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10. Dual-use and arms trade controls »

Type: chapter

DOI: 10.1093/sipri/9780199678433.003.0011

Chapter: 10. Dual-use and arms trade controls

Source: SIPRI Yearbook 2013

Author: Sibylle Bauer, Paul Holtom

SibylleBauer andPaulHoltomAbstract and keywords to be supplied10. Dual-use and arms trade controlsOverviewGovernments are increasingly aware that controlling flows of conventional arms and items that can be used for both civilian and military purposes—dual-use items—is a complex process involving regulation of exports and associated brokering, transit, trans-shipment and financing activities. This complexity requires effort and cooperation from countries around the world. States, therefore, engage in various multilateral mechanisms and continually create new instruments, or adapt existing ones, to address these challenges.There were mixed results for multilateral efforts to strengthen trade controls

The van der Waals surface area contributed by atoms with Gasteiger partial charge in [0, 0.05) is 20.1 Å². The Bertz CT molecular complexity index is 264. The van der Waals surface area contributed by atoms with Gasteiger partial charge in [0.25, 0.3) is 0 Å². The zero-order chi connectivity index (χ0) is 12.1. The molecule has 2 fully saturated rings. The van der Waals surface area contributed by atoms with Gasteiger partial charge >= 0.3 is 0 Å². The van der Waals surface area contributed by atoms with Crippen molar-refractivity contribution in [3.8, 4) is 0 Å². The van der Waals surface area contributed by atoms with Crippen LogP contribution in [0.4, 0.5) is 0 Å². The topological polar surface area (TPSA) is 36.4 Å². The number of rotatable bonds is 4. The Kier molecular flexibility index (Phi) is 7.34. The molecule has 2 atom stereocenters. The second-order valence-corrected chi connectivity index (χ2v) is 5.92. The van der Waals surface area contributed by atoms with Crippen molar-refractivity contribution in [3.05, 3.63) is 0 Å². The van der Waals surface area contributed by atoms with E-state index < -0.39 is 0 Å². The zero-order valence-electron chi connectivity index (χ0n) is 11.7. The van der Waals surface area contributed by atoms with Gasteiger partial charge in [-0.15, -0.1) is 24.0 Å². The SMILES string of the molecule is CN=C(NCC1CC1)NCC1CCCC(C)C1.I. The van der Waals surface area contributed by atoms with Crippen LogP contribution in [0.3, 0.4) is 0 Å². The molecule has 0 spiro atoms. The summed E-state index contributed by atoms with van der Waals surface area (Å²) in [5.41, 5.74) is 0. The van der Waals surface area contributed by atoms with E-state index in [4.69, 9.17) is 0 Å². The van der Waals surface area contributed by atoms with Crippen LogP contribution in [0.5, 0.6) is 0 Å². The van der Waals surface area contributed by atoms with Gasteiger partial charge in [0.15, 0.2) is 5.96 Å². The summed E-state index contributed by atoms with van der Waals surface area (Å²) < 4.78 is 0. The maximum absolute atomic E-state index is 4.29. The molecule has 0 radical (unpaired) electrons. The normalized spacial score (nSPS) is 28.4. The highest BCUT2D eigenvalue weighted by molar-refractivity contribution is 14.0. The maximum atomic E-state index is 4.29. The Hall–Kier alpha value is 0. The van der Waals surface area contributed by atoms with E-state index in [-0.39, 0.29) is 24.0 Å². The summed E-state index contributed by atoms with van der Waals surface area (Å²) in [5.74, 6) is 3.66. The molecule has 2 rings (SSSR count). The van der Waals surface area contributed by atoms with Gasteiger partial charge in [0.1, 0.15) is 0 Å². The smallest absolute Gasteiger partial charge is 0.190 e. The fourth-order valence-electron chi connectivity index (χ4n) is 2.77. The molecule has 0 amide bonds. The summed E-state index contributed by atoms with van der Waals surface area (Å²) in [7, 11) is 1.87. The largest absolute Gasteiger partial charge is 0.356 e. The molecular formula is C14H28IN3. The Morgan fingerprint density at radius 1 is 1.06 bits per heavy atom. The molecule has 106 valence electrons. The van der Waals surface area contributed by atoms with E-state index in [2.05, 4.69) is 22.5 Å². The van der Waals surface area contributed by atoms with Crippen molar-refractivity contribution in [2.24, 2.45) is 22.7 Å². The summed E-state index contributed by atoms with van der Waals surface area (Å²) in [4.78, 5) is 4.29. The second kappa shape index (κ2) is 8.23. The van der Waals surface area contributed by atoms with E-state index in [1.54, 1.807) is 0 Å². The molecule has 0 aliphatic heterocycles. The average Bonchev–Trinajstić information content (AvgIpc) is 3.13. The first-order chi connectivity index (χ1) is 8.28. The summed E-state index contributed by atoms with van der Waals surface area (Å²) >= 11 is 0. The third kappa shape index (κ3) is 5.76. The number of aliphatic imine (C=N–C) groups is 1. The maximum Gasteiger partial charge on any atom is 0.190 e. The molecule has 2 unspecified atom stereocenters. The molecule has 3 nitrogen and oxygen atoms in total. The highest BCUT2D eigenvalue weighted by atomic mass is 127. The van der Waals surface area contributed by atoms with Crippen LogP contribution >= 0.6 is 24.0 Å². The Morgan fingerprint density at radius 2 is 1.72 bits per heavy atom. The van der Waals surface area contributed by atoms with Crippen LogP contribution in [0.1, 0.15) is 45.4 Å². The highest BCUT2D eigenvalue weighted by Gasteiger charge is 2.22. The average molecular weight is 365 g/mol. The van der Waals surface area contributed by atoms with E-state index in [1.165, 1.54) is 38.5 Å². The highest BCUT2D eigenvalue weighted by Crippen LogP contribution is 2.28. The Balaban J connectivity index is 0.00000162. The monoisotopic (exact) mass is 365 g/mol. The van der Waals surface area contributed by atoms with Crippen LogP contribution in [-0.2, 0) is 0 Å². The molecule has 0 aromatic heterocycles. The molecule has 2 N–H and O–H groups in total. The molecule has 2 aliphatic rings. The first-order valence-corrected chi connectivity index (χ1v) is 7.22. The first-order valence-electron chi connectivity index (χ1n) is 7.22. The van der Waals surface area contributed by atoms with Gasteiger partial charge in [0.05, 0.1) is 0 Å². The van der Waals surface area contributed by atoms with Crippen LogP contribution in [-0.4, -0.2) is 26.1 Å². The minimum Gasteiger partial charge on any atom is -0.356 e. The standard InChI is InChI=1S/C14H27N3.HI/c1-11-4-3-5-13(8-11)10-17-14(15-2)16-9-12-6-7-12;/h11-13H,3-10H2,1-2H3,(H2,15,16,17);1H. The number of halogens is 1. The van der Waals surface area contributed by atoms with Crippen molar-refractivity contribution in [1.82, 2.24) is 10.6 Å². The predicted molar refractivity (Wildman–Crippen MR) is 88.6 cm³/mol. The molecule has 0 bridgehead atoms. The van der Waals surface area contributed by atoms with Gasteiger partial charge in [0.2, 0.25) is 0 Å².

10. Dual-use and arms trade controls »

Type: chapter

Chapter: 10. Dual-use and arms trade controls

Source: SIPRI Yearbook 2014

Author: Sibylle Bauer

OverviewIn 2013 considerable progress was made in global efforts to strengthen trade controls for conventional arms, with the United Nations General Assembly agreeing in April on the text of the Arms Trade Treaty (ATT) after six years of negotiation. Multilateral efforts in the area of dual-use trade controls were not marked by similar landmark developments, but followed the incremental development path of recent years.The agreement on the ATT was the result of global efforts to reach a consensus on an international treaty to establish the ‘highest possible common international standards for the transfer of conventional arms’. Although the